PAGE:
Issue of the Yiddish newspaper "וועלט שפיגעל" - World Mirror, from January 19, 1939, headline: "ענגלישע פרויען גרייטען זיך דינען זייער פאטערלנד" - "English Women Prepare to Serve Their Homeland" - Jewish newspaper published in Warsaw - months before Nazi Germany's invasion of Poland and establishment of the Warsaw Ghetto. The Issue features lead story on Jerusalem Mufti Haj Amin al-Husseini - one of the last issues published by the newspaper's editorial staff.
This issue contains a major article about Jerusalem Mufti Haj Amin al-Husseini, his role in Arab riots in Mandatory Palestine, and his collaboration with Axis countries in Europe months before the outbreak of WWII. Al-Husseini's ties with Nazi Germany began immediately upon their rise to power. On March 31, 1933, two months after Adolf Hitler's appointment as German Chancellor, the Mufti visited the new German consul Dr. Heinrich Wolff at his office in Jerusalem, and was first to congratulate him upon his arrival. In a telegram that day to the Foreign Ministry, the consul reported that al-Husseini told him "the Muslims inside and outside Palestine welcome the new regime in Germany and hope for the spread of fascist, anti-democratic governmental system to other countries". In Iraq, al-Husseini conducted propaganda for the Axis which described Germany as "protector of the Muslim world" and portrayed Hitler as "defender of Islam, who has made it his goal to establish an Arab federation free from British rule". Another article deals with Hitler's imperialist intentions in Europe and the Allied plan towards the outbreak of WWII.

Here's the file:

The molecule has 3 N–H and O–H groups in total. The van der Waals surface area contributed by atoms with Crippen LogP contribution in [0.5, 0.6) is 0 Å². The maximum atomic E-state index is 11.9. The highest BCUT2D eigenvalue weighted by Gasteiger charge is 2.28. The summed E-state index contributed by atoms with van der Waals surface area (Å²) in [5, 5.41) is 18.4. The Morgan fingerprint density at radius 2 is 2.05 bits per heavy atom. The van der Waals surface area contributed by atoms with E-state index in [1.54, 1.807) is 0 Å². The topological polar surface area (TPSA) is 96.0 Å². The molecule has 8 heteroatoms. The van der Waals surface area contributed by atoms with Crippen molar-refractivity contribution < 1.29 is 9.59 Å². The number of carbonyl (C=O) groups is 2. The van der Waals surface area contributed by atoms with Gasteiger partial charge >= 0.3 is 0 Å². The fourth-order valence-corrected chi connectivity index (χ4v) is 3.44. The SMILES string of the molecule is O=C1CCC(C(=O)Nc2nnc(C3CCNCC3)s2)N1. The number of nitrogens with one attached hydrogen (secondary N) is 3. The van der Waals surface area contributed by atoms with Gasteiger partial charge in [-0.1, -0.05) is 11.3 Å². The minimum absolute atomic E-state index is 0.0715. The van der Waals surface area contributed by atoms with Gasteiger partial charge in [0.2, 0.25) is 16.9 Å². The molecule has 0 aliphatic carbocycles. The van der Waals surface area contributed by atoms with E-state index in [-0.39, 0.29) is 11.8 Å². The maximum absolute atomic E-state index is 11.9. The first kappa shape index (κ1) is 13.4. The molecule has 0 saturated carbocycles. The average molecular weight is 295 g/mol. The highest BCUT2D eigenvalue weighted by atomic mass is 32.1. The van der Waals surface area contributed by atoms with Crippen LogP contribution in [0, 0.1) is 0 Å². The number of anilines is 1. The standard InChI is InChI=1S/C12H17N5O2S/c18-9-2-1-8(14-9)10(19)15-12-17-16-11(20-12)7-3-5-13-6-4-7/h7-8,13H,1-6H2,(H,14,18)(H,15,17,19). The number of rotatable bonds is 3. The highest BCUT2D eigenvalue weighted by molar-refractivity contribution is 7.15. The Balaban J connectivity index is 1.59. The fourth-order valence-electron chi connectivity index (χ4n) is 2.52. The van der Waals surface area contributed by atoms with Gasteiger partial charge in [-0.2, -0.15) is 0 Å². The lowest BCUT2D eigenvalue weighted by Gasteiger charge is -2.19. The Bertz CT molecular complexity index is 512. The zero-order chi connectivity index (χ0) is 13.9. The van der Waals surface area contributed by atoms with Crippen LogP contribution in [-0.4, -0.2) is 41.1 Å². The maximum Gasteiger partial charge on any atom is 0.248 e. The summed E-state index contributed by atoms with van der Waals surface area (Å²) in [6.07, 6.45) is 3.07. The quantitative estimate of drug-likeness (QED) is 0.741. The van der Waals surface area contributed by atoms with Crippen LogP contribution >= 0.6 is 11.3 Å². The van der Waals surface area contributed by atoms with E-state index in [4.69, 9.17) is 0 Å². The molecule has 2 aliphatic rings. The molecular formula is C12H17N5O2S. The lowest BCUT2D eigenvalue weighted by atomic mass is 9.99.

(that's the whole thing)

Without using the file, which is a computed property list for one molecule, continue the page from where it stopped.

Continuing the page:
The Yiddish newspaper World Mirror was published in Warsaw, Poland between 1924-1939. It was one of the most popular Yiddish newspapers in Poland, with a circulation of over 100,000 copies. The paper covered a wide range of topics including news, politics, culture and society, with a focus on Jewish affairs, and often criticized the Polish government's treatment of its Jewish citizens. The World Mirror was shut down by the Nazis in 1939, shortly after the outbreak of WWII. Many of the newspaper's journalists and editors were killed during the Holocaust.
20 p. 36 cm. Good condition.